Courtesy Jenn Labin
Ladders recently spoke with Jenn Labin, Head of Talent and Diversity at software solutions company MentorcliQ, and touched on a variety of subjects including strategies to help organizations prevent burnout, how data science has changed the field of HR, and the challenges those in recruiting and talent acquisition face nowadays.
What initially attracted you to the field of HR/talent acquisition/recruiting?
Like so many HR professionals, I stumbled upon the field by being good enough at my job that someone asked me to teach others how to succeed in the role. Once I started facilitating, I was hooked. I went back to school to get my masters degree in Instructional Design and have spent the rest of my career here. I’m so grateful about my career trajectory because I’m honored to be a part of transformational moments for employees. My favorite moments are when someone ambushes me in the hallway at a conference to say they’ve used a tool from my book, or they included one of my slides from a talk and it was valuable for them.
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How important of a role does technology, like data science, for example, play in the field of HR and specifically in your work?
There are so many ways to answer this question, but let’s focus on the role technology plays when it comes to recruiting and retaining employees. Most organizations are constantly trying improve recruitment and retention, (or if not improve, at least maintain.) . As we hire more millennials and digital natives into our companies, we know they are expecting a high-quality digital experience that enables more fluid and flexible work and learning. In addition, talented employees are more likely to stay when an organization is investing in their ongoing growth and development. As a software platform that enables mentoring relationships – we get amazing stories from our customers. Recently, we’ve collaborated with customers to look at how our technology impacts retention and it’s a staggeringly positive result.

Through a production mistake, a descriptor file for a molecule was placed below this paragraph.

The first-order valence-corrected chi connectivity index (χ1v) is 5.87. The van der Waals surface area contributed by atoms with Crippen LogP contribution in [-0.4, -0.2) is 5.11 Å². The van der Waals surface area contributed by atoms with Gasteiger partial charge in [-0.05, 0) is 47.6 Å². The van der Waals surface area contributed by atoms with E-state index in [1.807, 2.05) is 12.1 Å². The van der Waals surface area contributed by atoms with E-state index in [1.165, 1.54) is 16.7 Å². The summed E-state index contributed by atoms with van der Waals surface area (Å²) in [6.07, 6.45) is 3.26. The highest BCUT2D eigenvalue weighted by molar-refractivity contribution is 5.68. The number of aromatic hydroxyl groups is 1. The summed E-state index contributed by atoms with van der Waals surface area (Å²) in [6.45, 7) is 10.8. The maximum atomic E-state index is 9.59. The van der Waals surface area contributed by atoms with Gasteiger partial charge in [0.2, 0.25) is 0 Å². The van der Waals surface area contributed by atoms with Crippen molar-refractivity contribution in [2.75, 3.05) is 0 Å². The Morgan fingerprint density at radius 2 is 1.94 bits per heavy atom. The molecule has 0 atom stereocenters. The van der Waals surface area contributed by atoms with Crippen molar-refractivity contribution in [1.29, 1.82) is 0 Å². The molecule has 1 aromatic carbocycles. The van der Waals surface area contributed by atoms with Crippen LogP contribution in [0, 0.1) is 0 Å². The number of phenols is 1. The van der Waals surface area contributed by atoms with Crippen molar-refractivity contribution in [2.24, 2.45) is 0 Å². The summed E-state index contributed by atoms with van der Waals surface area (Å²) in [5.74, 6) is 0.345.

What technology/innovation/platform has had the most profound effect on the field of HR/recruiting in the past year or two, and why?
I’m so grateful for the conversation in the talent development space has been focused on the whole digital experience over the last couple of years. This is in contrast with the previous several years when everyone wanted to talk about specific innovations that were shiny and enticing, but nothing is one-size-fits-all. Our customers are looking across their employee development landscape and asking how does MentorcliQ fit in with our LMS, our HRIS, our work collaboration tools? How do we make the digital experience natural, seamless, and robust enough. Don’t get me wrong, I can’t wait to see where AR goes over the next few years, but in the meantime, I love seeing how practitioners are focused on choosing the *right technology* instead of the latest tech.
What are the biggest challenges, from a technical and/or business standpoint, that those in recruiting and talent acquisition face nowadays?
I think the biggest challenge is defeating the expectation that HR and Talent Development practitioners have to be experts in everything. Build your community so that you know someone to go to if you need to find a remote video interviewing solution or someone who is an expert in the latest eLearning practices. If we try to master every aspect of our “territory” we will fail to be experts in any specific aspect. Find your network of experts, and then find the few areas of your work you want to become an expert in and help those around you.